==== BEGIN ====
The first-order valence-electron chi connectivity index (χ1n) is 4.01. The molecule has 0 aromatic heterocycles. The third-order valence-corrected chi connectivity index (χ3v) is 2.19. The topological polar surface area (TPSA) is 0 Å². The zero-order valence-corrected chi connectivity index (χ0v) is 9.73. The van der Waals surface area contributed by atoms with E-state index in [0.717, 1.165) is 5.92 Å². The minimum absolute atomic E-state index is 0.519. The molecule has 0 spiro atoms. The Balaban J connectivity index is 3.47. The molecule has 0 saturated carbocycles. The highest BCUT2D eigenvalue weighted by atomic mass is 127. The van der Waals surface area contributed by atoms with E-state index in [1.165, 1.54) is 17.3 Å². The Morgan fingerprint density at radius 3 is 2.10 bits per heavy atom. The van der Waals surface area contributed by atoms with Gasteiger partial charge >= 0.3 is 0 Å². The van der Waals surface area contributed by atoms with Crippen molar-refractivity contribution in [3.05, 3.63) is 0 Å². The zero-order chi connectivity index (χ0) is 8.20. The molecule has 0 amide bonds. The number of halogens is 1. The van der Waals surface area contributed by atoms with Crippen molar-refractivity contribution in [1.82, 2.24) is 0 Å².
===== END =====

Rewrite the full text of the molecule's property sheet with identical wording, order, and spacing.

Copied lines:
The first-order valence-electron chi connectivity index (χ1n) is 4.01. The molecule has 0 aromatic heterocycles. The third-order valence-corrected chi connectivity index (χ3v) is 2.19. The topological polar surface area (TPSA) is 0 Å². The zero-order valence-corrected chi connectivity index (χ0v) is 9.73. The van der Waals surface area contributed by atoms with E-state index in [0.717, 1.165) is 5.92 Å². The minimum absolute atomic E-state index is 0.519. The molecule has 0 spiro atoms. The Balaban J connectivity index is 3.47. The molecule has 0 saturated carbocycles. The highest BCUT2D eigenvalue weighted by atomic mass is 127. The van der Waals surface area contributed by atoms with E-state index in [1.165, 1.54) is 17.3 Å². The Morgan fingerprint density at radius 3 is 2.10 bits per heavy atom. The van der Waals surface area contributed by atoms with Gasteiger partial charge >= 0.3 is 0 Å². The van der Waals surface area contributed by atoms with Crippen molar-refractivity contribution in [3.05, 3.63) is 0 Å². The zero-order chi connectivity index (χ0) is 8.20. The molecule has 0 amide bonds. The number of halogens is 1. The van der Waals surface area contributed by atoms with Crippen molar-refractivity contribution in [1.82, 2.24) is 0 Å².